One criticism: I bought the print version, and there are a few illustrations there that were obviously done in color for the e-Book version, but they wind up in black-and-white in the print version. Surely it could have been easy enough to change the way these illustrations looked in black and white to optimize it for the print book e.g. using dotted or dashed lines, or more strongly contrasting shades of gray? I felt rather frustrated at that. However, it was the only problem I encountered (it only affects literally a few small things) and it was not a major drawback. I still give the book a full 5 stars, it's still great despite this minor issue.
21. Facebook – Facebook swap shops are great for selling things locally. It’s like CraigsList, but a little easier. You simply search for swap shops in your area and ask to join the group. Once you’re in, take a picture of the item, write a quick description with the price and post it. It doesn’t get much easier than that. You can generally expect to get about what you would get at a yard sale, maybe a little more.
Great article! I’ve been trying to set up a blog, but due to lack of funds I began on the WordPress free platform. Is it practical to keep developing content for that free blog and then transport it to a paid platform or should I begin from scratch on a paying site? And also, how much content should I have before I launch my blog? I’ve wanted it to be so perfect I’ve barely brought myself to write, even though I have so many wonderful posts trapped in my head, but they have to get out of there, I need to start! Thanks in advance!
So let me start out by answering your first question: where does the income come from? I go into this in greater detail in my How to Make Money from a Blog post, but it sounds like you’ve got the idea. My main source of income is through ads, but I also earn money through my books and courses, affiliate commissions, my Etsy store, and occasionally sponsored posts.
Hello, I just found your blog while looking for resources on financial planning. We’ve been passive and a little sloppy in this dept for our entire marriage and want to change that. I have to be honest. While a lot of the resources here are fantastic, I feel suspicious about the blogging for profit idea. Seems a bit too good to be true. I went to a very good school and majored in lit/writing. There was no mention of the potential to write, profitably, for the internet (with the exception of science/medical writing). Could a writer generate a decent income simply with freelance writing and blogging? Where does the money come from? Ads? Or would I have to also have a product to sell (i.e., a course, ebooks, etc). I’m feeling a pyramid scheme here (buy my writing course, start a blog, sell your course, etc). Gina’s income in her first few months was outrageously high. More than I make now as a librarian. Forgive me for being cynical/suspicious. I’m just curious.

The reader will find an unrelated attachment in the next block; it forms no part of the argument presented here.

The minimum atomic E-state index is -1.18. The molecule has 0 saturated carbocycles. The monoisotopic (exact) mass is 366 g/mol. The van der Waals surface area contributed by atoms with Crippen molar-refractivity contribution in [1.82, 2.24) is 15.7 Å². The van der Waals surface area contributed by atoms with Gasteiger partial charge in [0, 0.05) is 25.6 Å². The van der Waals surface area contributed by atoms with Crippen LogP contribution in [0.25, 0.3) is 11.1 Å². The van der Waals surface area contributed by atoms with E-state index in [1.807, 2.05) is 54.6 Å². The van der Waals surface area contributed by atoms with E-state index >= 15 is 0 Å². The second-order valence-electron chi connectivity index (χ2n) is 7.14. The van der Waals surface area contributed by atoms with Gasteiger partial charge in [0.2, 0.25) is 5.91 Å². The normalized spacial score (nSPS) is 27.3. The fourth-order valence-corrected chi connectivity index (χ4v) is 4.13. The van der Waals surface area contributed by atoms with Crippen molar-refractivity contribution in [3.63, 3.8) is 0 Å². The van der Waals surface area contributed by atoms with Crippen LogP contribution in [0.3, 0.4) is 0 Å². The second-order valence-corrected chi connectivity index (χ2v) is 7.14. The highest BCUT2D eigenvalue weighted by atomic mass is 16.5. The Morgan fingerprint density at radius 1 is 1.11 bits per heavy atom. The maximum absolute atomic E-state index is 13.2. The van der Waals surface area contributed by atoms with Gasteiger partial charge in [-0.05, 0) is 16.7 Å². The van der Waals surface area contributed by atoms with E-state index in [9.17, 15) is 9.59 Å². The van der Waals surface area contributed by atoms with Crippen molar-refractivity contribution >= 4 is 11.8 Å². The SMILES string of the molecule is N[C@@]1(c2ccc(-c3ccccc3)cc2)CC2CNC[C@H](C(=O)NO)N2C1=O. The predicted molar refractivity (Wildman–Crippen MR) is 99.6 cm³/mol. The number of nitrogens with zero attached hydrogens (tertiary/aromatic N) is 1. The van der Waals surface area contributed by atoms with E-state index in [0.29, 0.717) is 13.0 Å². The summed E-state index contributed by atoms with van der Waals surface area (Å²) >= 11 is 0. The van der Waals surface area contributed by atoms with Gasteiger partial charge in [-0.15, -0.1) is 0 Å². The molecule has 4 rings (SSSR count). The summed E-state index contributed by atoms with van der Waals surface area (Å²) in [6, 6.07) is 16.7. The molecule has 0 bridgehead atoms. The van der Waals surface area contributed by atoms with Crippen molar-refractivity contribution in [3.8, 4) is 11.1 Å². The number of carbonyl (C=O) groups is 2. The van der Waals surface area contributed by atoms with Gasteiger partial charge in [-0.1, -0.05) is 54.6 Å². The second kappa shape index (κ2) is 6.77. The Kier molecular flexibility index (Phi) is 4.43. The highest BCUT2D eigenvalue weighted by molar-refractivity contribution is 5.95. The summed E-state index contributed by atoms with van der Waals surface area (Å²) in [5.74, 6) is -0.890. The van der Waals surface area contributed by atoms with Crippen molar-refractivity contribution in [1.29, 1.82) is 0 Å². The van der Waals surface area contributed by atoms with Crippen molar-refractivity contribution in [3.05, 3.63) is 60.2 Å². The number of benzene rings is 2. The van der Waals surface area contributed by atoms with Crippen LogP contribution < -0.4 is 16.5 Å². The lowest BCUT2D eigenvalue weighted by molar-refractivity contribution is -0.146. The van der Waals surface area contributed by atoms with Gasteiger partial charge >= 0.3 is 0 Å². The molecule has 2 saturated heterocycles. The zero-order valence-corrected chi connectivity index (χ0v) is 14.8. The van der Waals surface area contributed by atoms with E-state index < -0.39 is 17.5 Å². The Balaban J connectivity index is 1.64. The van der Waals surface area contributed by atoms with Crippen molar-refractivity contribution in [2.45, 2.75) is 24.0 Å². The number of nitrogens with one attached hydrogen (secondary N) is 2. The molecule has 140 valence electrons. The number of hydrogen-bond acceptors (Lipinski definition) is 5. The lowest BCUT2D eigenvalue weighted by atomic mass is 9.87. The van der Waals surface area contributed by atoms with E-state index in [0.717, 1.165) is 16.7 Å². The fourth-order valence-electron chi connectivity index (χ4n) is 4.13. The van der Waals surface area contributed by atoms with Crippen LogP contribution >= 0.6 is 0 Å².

Susan Shain is the founder of Travel Junkette and runs her blog-based business while traveling the world. She started out like any other college student, struggling with so-called regular job interviews. Then she found seasonal work, which led to more travel. That’s when she knew she had to build a more regular and reliable income through blogging so she could keep on going as long as she wanted.
This is the strategy that most bloggers start with when looking to monetize their blog. However, keep in mind you're not limited to selling banner ad spots (which is generally an ineffective strategy these days). Consider other areas you could rent out: space on your pop-up box, social media headers, the "P.S." on your email newsletters...think outside the box (quite literally).
If you're a new blogger or a blogger with less than a year or two's worth of experience, this is probably a great book. The author does a great job of organizing the information into sections and she actually provides actionable steps that will improve your blog. Many are common sense - such as "write awesome content" and "determine your main theme..."